What you might find are some job postings that are scams or ethically wrong. They might be asking you to visit a site and pay money to make money….one of those things. Obviously, you just simply don’t apply to that job.

  

Vang Vieng, Laos

One of my fav office views…. Vang Vieng, Laos

 

5) So what are my chances of getting a job?

 

Well, I can’t give you a straight answer on this one. However, I’ll tell you what I took me to get started. For Elance, it took me nearly three months to get my first job. Talk about unmotivating! But I didn’t give up. Once I got my first job, then the ball started rolling.

 

On these websites you have a profile that you need to fill out. It’s pretty much like an ongoing online resume for yourself. It has your information and work history. If you have no work history on the website, it obviously makes getting a job a bit more difficult. Just wait for your break though, it will come.

 

With Odesk, it only took me a month to get my first job however, I had a better profile at this point. I had a few jobs on Elance and I was able to post some of my past work from that on my Odesk portfolio. So I now had some samples to show my prospective employers.

 

If you are less lazy than me, I would recommend doing a few samples to put in your profile. Yes, you are essentially working for a free a bit right now, but it will be worth it. Hindsight is always 20/20. If I had done this initially, I doubt it would have taken me three months to get my first gig.

 

Your chances of getting a job also depend on how much you are applying. If you hardly apply, you will never get hired. Once you get the ball rolling and have some jobs that you have completed, you will actually start getting INVITED to jobs which makes things easier. This way you don’t have to file through jobs and research. The employer already saw your awesome profile, liked you, and decided you might be a good fit for their job. So all you need to do is read what they want and apply if you are interested.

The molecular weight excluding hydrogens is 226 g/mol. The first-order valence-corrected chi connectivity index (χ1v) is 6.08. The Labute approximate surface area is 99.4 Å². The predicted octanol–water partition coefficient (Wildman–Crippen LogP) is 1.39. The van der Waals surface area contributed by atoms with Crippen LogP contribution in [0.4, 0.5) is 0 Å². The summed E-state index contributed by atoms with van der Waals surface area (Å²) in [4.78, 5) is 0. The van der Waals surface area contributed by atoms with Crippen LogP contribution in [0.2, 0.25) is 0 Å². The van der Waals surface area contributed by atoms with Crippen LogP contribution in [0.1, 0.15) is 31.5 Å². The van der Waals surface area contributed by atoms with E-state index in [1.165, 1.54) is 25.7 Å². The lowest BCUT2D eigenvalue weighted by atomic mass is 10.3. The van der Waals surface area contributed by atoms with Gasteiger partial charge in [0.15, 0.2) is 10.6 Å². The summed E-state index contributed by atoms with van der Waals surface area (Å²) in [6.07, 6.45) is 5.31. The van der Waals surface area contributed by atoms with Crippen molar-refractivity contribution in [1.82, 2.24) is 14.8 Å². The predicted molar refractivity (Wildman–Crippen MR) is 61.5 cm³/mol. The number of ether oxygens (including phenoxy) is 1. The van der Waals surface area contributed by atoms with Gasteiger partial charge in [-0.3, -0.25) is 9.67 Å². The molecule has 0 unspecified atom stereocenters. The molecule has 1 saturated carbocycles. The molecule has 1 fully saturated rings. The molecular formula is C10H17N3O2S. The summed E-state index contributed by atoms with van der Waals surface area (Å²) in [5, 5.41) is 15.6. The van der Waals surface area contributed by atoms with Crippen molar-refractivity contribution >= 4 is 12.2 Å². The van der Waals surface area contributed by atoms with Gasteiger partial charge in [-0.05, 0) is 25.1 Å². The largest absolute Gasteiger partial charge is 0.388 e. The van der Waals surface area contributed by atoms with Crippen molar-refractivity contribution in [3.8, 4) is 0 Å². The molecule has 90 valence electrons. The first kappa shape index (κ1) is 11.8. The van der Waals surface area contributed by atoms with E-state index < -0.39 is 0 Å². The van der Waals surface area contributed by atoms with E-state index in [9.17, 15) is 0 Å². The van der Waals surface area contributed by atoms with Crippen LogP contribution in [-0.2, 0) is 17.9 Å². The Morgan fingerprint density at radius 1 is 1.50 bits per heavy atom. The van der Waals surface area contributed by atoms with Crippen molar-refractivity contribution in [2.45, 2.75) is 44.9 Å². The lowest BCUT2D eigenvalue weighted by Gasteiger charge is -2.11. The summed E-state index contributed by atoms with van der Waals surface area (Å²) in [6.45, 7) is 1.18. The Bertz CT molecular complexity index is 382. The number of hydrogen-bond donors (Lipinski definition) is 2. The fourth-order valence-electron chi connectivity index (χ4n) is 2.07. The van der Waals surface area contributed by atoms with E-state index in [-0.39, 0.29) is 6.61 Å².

It only get simpler as time goes on… I promise.

 

 

 

6) How much do I get paid?

 

Every job differs. Don’t get discouraged by the job posts for $3/ hour. There are some really really REALLY low paying jobs on these sites. With that said, there are really high paying ones as well as everything in between. One thing I will say, when I started, I did work for less just so I could attract an employer and get some good feedback. After 1-2 lower paying projects my price went up and up.

 

Just to give you an idea on how mobile and decently lucrative freelancing can be, I traveled through Laos and Cambodia for 6 weeks and I ended up SAVING money. I saw everything I wanted to see plus some, but I worked a few days out of the week on my freelance projects and made enough to pay for my travels with putting some extra cash away. Really? How can you travel and not want to freelance?!

 

Perhentian Kecil, Malaysia

Work spot for a few days on Perhentian Kecil, Malaysia

 

Last minute tips:

 

- Make a nice and truthful profile. Post samples if applicable, remember to update it as time goes on, and make sure it’s concise and attractive. If you copy and past some BS on there, you won’t get a bite.

- Apply often. Jobs are posted every hour and even every minute. Apply Apply. Don’t forget, after a few jobs, you will get more applications.